Nitrate a concern in drought-damaged corn fed to livestock

Farmers should test their fields before allowing animals to graze

Drought-damaged corn plants, especially those heavily fertilized with nitrogen, can accumulate nitrate, making them dangerous for animals to consume, according to Tim Evans, an associate professor of veterinary pathobiology and toxicology section head at the Veterinary Medical Diagnostic Laboratory at the University of Missouri College of Veterinary Medicine.

In normal conditions, corn crops typically absorb nitrate into only the lower 12–18 inches of the stalk, which does not have to be fed to animals. However, during severe drought conditions, high concentrations of nitrate can accumulate in the upper portions of the stalk, which cattle and other livestock often eat, said Evans. “Eating plants with too much nitrate can cause damage to red blood cells, resulting in lethargy, miscarriage and even sudden death,” he said.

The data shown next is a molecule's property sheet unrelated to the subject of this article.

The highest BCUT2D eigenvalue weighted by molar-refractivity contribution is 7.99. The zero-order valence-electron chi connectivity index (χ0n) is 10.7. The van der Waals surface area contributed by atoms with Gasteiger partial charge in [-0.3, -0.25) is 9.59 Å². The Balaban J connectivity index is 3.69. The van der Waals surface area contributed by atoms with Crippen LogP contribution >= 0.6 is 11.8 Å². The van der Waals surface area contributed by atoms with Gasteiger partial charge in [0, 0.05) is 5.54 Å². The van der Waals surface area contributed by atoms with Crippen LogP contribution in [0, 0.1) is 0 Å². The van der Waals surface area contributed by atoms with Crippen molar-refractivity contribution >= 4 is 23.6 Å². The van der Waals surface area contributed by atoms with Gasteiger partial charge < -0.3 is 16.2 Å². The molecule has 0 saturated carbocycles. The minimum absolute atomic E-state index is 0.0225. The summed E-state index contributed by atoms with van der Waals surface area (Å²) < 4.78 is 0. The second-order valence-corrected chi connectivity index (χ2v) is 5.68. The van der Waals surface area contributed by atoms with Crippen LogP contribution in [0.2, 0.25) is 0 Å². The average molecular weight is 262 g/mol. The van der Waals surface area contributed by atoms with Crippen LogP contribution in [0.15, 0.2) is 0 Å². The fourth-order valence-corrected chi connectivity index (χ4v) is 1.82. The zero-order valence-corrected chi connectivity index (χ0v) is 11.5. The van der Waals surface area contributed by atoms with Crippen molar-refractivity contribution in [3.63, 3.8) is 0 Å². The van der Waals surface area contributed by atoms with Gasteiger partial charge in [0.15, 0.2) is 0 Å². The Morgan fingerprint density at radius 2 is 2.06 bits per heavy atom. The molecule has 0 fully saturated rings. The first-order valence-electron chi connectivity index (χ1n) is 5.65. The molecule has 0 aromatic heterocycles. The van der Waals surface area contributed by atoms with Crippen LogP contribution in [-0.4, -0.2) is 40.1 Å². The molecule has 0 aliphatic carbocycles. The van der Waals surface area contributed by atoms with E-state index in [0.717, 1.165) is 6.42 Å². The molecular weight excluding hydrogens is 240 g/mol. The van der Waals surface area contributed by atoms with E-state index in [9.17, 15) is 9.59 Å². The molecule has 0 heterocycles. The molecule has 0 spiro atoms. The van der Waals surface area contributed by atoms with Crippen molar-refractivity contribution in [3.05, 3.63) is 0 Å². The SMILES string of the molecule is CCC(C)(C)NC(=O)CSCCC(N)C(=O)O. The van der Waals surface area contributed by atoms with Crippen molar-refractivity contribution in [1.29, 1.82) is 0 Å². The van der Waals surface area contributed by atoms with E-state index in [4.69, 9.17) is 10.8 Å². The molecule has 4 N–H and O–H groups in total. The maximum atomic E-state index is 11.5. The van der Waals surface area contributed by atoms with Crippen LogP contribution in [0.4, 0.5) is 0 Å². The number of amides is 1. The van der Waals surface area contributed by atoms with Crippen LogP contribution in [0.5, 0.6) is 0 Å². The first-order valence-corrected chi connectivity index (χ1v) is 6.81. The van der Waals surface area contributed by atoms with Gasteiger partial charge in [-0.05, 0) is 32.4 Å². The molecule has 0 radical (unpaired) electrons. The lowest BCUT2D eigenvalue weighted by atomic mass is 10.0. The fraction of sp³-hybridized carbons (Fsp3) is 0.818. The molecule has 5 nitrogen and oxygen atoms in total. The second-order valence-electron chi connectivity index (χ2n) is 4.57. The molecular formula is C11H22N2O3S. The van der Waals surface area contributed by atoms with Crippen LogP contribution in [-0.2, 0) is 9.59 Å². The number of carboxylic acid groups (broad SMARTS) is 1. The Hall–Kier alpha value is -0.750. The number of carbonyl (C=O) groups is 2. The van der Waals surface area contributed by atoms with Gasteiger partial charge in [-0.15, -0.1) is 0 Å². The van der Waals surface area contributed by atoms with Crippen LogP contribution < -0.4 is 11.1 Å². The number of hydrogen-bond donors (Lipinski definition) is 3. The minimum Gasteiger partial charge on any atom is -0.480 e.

Farmers should test the nitrate levels of their crops and pastures before allowing their animals to eat any of the plants. “Missouri farmers should definitely contact their local MU Extension offices for help in the preliminary stages of testing the nitrate concentrations in their crops,” said Evans. “MU Extension workers have their boots on the ground all across the state and are truly a valuable resource for farmers who are worried about their crops and livestock.”